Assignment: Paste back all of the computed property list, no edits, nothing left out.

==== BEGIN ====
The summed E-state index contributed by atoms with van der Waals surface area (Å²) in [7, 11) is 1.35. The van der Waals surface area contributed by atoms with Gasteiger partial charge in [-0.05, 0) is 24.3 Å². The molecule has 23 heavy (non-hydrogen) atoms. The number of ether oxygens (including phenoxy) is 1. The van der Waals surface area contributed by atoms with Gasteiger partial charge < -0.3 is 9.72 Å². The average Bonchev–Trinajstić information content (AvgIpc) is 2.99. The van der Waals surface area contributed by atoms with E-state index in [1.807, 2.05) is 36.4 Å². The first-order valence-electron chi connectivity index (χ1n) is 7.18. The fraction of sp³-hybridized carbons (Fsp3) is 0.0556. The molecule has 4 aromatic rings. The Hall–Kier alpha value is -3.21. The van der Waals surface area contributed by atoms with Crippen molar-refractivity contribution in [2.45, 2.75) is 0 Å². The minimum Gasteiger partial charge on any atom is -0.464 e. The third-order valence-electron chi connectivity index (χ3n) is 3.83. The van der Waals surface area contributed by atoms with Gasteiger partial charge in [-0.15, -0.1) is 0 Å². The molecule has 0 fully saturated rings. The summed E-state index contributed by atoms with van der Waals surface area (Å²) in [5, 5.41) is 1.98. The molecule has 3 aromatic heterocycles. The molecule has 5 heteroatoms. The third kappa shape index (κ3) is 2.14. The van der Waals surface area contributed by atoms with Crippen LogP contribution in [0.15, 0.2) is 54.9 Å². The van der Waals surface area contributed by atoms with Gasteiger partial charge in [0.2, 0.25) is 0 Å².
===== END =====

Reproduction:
The summed E-state index contributed by atoms with van der Waals surface area (Å²) in [7, 11) is 1.35. The van der Waals surface area contributed by atoms with Gasteiger partial charge in [-0.05, 0) is 24.3 Å². The molecule has 23 heavy (non-hydrogen) atoms. The number of ether oxygens (including phenoxy) is 1. The van der Waals surface area contributed by atoms with Gasteiger partial charge < -0.3 is 9.72 Å². The average Bonchev–Trinajstić information content (AvgIpc) is 2.99. The van der Waals surface area contributed by atoms with E-state index in [1.807, 2.05) is 36.4 Å². The first-order valence-electron chi connectivity index (χ1n) is 7.18. The fraction of sp³-hybridized carbons (Fsp3) is 0.0556. The molecule has 4 aromatic rings. The Hall–Kier alpha value is -3.21. The van der Waals surface area contributed by atoms with Crippen molar-refractivity contribution in [2.45, 2.75) is 0 Å². The minimum Gasteiger partial charge on any atom is -0.464 e. The third-order valence-electron chi connectivity index (χ3n) is 3.83. The van der Waals surface area contributed by atoms with Gasteiger partial charge in [-0.15, -0.1) is 0 Å². The molecule has 0 fully saturated rings. The summed E-state index contributed by atoms with van der Waals surface area (Å²) in [5, 5.41) is 1.98. The molecule has 3 aromatic heterocycles. The molecule has 5 heteroatoms. The third kappa shape index (κ3) is 2.14. The van der Waals surface area contributed by atoms with Crippen LogP contribution in [0.15, 0.2) is 54.9 Å². The van der Waals surface area contributed by atoms with Gasteiger partial charge in [0.2, 0.25) is 0 Å².